Let’s make politics less important

Posted

RALEIGH — It might sound odd to hear this from someone who’s been writing a syndicated column on politics for more than 30 years, but politics has become vastly more important in our lives than it should be.

Virtually every decision we make in our ostensibly free society is now subject to review, refinement, and reversal by some government agency. We can’t buy or consume what we want, hire whom we want on mutually agreeable terms, inhabit and dispense with our property as we want, or make critical decisions about our families’ education, health care, and financial planning without the intrusion of governmental “helpers.”

I’m not an anarchist. Modern civilization and human progress have proven to be impossible without governmental structures. When administered effectively and constitutionally, governments promote law and order, adjudicate disputes, and ensure the provision of certain public goods that for technical reasons can’t be delivered by purely voluntary means.

That’s not to say human beings can’t live without government. For most of the history of the species, humans lived in small hunter-gatherer bands without formal governments — but they did not live long or well. Hunter-gatherers may have had more free time than we do, but they starved, shivered, and died early and violent deaths at higher rates, too. Even early civilizations, built around cities and states, increased the total population and scope of human communities without necessarily raising the standard of living for the average person very much for very long.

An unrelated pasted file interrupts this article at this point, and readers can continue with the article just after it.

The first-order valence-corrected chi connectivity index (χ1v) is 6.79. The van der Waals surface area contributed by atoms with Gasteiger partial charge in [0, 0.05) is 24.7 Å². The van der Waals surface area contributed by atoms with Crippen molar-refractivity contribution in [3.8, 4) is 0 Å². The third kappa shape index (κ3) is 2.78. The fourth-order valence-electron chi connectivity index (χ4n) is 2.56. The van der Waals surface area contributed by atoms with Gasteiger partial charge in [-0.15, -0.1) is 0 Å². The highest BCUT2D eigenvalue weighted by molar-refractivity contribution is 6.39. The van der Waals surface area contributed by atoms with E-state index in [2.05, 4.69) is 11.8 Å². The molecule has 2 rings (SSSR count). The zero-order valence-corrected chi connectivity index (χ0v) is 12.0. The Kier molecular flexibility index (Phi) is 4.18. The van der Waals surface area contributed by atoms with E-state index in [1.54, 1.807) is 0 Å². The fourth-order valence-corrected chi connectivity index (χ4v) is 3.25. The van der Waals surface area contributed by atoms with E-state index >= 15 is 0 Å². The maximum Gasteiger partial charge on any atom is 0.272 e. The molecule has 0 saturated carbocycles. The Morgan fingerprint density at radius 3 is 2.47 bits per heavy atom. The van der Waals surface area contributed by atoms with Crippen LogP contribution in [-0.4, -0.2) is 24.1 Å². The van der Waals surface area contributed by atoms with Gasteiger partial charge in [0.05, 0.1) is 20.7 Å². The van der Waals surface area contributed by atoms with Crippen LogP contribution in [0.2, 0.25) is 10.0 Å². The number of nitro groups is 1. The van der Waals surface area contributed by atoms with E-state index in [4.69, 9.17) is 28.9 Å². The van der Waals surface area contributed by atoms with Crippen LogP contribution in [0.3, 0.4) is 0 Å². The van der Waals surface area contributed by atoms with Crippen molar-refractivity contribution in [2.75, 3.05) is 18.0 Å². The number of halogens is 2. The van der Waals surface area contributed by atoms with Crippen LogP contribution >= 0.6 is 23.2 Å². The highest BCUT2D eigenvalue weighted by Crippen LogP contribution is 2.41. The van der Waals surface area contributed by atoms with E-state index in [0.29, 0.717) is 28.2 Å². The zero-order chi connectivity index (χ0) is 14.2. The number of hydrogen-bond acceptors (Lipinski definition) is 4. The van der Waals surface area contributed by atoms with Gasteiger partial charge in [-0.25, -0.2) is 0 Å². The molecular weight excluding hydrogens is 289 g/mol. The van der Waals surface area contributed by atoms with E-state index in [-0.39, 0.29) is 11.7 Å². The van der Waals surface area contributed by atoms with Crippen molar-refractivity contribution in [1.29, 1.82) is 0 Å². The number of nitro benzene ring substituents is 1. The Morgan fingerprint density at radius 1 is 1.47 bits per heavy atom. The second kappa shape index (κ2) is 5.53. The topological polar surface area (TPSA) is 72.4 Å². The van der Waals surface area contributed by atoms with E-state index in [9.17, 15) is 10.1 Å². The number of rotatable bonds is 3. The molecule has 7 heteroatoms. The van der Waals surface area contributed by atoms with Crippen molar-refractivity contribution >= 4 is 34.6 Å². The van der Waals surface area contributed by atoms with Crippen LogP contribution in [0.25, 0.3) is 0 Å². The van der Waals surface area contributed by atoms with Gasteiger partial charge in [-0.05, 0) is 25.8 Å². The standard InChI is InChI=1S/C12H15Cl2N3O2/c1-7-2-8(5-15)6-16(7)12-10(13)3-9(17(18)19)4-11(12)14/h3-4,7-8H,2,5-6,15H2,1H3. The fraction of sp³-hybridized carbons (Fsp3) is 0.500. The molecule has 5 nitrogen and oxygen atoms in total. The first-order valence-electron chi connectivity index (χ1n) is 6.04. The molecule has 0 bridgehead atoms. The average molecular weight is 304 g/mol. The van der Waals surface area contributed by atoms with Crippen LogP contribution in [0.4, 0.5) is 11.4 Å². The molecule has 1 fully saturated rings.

What ultimately did the trick was the marriage of industrial capitalism and constitutional, liberalizing government during the 18th and 19th centuries. The public sector played a critical role in this gigantic and unprecedented leap forward in human wellbeing. But it did so precisely because its power was constrained by law and custom.

In the American context, at least, modern conservatives should be understood as conserving a set of truly revolutionary ideas and practices. One such idea is that government is both necessary and dangerous. As James Madison put it in a post-presidency speech in Virginia, “the essence of government is power; and power, lodged as it must be in human hands, will ever be liable to abuse.”

By “power” here, Madison and other founders meant coercive power — the capacity of government to force people at the point of a gun to comply with its commands. Whether Republican or tyrannical, all governments possess such power. But it ought to be used sparingly, only for tasks that can’t be accomplished through market transactions, charitable activity, or simple persuasion.

That’s the case that my colleagues and I at the John Locke Foundation seek to make every day in our programs, articles, interviews, and public appearances. Our work is usually devoted to specific applications. We advocate liberating North Carolinians to make choices for themselves about how best to educate their children, improve their health, and pursue economic opportunity.

Whether the stakes in a particular dispute we discuss seem big or small to you, keep mind that the broader principle couldn’t be more momentous: everything need not be political. Minimize government. Maximize freedom.

John Hood (@JohnHoodNC) is chairman of the John Locke Foundation and appears on “N.C. Spin,” broadcast statewide Fridays at 7:30 p.m. and Sundays at 12:30 p.m. on UNC-TV.

Comments

No comments on this story | Please log in to comment by clicking here
Please log in or register to add your comment